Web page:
Greater Yellowstone area expected to become warmer, drier

Greater Yellowstone area expected to become warmer, drier
This image shows a research raft on Spider Lake, Wind River Indian Reservation, Wind River Range, Wyoming. Credit: Bryan Schuman, University of Wyoming

Temperature has significantly increased and snowfall decreased in the iconic Greater Yellowstone Area since 1950 because of climate change, and these trends will likely continue through the rest of the century, according to a climate report published today.

Scientists with the U.S. Geological Survey, Montana State University and the University of Wyoming studied in the Greater Yellowstone Area (GYA) from 1950-2018. They evaluated how these changes could progress by 2100 based on various greenhouse gas emission scenarios and found that average GYA temperatures have increased by 2.3 degrees Fahrenheit and could increase an additional 5-10 degrees Fahrenheit by 2100.

"Greater Yellowstone is valued for its forests, rivers, fish and wildlife," said Steve Hostetler, a USGS scientist and co-lead author of the report. "The trend towards a warmer, described in this study will likely affect ecosystems in the region and the communities that depend on them."

The report also found that by the end of the century, the GYA could see:

  • annual precipitation increase by 9-15%, but the combination of elevated temperatures and higher evaporation rates will likely make future conditions drier in summer;
  • reduced soil moisture in the summer months, which will be an additional stress on plant communities that could make drought and wildfires more common;
  • 40-60 more days per year exceeding 90 degrees Fahrenheit in Bozeman, Montana, and in Jackson, Pinedale and Cody, Wyoming, if there is little to no mitigation of future emissions.
Greater Yellowstone area expected to become warmer, drier
Elk are one of many valued species in the Greater Yellowstone Ecosystem. Credit: Bryan Shuman, University of Wyoming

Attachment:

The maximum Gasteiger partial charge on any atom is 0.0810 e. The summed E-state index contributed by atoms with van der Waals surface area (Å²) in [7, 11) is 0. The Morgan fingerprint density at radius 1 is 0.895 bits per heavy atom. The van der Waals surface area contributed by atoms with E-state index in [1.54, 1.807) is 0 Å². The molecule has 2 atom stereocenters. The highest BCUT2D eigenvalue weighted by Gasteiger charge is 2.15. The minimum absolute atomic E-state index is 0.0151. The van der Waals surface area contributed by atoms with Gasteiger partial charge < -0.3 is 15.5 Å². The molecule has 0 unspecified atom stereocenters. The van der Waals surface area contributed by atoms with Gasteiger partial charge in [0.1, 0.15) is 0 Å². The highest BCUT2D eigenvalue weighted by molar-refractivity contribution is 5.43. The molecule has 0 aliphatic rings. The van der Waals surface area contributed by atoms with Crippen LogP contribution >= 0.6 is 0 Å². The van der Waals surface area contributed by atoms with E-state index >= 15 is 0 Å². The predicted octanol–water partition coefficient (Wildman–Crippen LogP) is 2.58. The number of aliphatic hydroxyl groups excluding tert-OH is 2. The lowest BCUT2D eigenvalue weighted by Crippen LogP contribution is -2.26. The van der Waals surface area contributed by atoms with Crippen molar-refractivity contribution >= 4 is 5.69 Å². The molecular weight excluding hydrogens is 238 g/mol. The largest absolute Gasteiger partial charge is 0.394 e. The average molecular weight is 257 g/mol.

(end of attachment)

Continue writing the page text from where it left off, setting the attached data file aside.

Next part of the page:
"The assessment is intended to provide the best available science on past, present and future conditions in the GYA so that stakeholders have needed information to plan ahead," said Cathy Whitlock, Regents Professor Emerita of Earth Sciences at Montana State University and report co-lead author.

The report also documents the effects of climate change on the GYA over recent decades, including:

  • average was as high or higher than any period in the last 20,000 years and likely the warmest of the last 800,000 years, according to geologic studies;
  • the has increased by nearly two weeks since 1950;
  • average annual snowfall has decreased by 23 inches since 1950 and measurable snow has become rare in June and September.

"The decrease in snow is due to the increase in temperature over time, which caused more precipitation to fall as rain instead of snow," said report co-author Bryan Shuman, Wyoming Excellence Chair in Geology and Geophysics at the University of Wyoming.

Greater Yellowstone area expected to become warmer, drier
Gallatin River in flood near Big Sky, Montana, taken mid-June 2011. The USGS and partners study the effects of climate change on the Greater Yellowstone Area. Credit: Scott Bischke, MountainWorks, Inc.

The report also found that earlier snowmelt has shifted the peak streamflow eight days earlier since 1925 and reduced in summer, causing drier summer conditions that contributed to wildfires.

These ecosystem changes can impact people in the region in numerous ways, according to the scientists, including elevated temperatures and summer water shortages that affect agriculture and increased wildfires.

Greater Yellowstone area expected to become warmer, drier
This postcard summarizes the findings from a new Greater Yellowstone Area Climate Assessment released on June 23, 2021. Credit: USGS

"Based on nearly 50 interviews with , city officials, agencies, businesses, citizens, ranchers and Tribal leaders, water and the need for more information are top concerns for folks in the GYA," said co-author Charles Wolf Drimal from the Greater Yellowstone Coalition.

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More information: The report is available beginning June 23 at
Citation: Greater Yellowstone area expected to become warmer, drier (2021, June 23) retrieved 27 September 2021 from
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